The newest $100 bills are surely intimidating to counterfeiters, with such new high-tech features as a 3D security strip and color-shifting bell image. Unfortunately, the bills are also a bit tricky for the government's own printers. About 1.1 billion faulty--and unusable--bills have been printed, CNBC's Eamon Javers reports.
The bills tend to crease during the printing process, leaving a big chunk of the surface blank. "The total face value of the unusable bills, $110 billion, represents more than ten percent of the entire supply of US currency on the planet," Javers writes. "Because officials don’t know how many of the 1.1 billion bills include the flaw, they have to hold them in the massive vaults until they are able to develop a mechanized system that can sort out the usable bills from the defects."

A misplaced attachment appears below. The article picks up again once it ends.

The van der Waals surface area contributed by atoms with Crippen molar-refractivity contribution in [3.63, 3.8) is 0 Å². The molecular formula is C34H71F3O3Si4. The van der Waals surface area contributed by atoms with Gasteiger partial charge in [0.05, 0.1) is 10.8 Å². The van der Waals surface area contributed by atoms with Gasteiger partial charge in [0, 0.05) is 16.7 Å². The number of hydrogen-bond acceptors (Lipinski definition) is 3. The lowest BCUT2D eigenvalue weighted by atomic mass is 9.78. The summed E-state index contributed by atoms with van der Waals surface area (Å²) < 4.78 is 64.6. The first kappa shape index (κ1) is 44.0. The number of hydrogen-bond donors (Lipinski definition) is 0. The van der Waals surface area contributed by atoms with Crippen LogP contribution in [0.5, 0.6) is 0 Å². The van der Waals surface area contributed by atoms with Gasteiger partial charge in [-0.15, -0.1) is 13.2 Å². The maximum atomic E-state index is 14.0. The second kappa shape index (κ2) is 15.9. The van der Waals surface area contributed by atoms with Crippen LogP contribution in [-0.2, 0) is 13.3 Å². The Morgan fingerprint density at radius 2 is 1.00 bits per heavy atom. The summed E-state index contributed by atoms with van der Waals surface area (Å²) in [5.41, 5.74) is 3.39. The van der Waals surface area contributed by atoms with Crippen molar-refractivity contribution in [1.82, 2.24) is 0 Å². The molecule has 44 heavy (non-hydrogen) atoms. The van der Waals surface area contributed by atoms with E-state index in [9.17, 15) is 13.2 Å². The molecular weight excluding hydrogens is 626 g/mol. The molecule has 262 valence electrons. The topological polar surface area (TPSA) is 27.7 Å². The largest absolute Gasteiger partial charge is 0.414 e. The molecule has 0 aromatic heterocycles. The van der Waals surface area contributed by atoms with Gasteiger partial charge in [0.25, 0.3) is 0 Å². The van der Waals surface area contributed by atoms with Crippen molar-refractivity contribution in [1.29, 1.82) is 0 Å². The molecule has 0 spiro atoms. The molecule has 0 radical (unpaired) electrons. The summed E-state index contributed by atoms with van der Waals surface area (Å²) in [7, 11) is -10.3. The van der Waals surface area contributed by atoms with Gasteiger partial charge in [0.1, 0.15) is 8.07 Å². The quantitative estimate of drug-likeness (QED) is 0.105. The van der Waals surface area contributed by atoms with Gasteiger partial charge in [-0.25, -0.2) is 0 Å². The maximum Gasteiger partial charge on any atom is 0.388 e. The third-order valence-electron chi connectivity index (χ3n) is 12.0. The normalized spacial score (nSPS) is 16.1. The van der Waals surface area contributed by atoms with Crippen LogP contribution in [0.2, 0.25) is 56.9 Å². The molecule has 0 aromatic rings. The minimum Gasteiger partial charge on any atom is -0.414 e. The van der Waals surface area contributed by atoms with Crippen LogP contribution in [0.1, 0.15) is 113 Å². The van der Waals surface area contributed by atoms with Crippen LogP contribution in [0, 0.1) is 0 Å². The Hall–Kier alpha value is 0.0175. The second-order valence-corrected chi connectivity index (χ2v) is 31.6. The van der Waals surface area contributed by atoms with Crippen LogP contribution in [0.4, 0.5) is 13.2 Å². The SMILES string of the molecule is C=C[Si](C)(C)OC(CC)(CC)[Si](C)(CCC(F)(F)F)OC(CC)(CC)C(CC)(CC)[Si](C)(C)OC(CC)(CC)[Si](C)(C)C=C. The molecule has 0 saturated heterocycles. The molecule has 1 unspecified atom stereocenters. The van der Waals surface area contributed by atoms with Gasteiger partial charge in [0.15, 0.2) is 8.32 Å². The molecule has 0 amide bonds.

Hunting for the flawed bills by hand would take 20 to 30 years. Using a machine, Treasury Department officials say the sorting process will take only about a year.
This article is from the archive of our partner The Wire.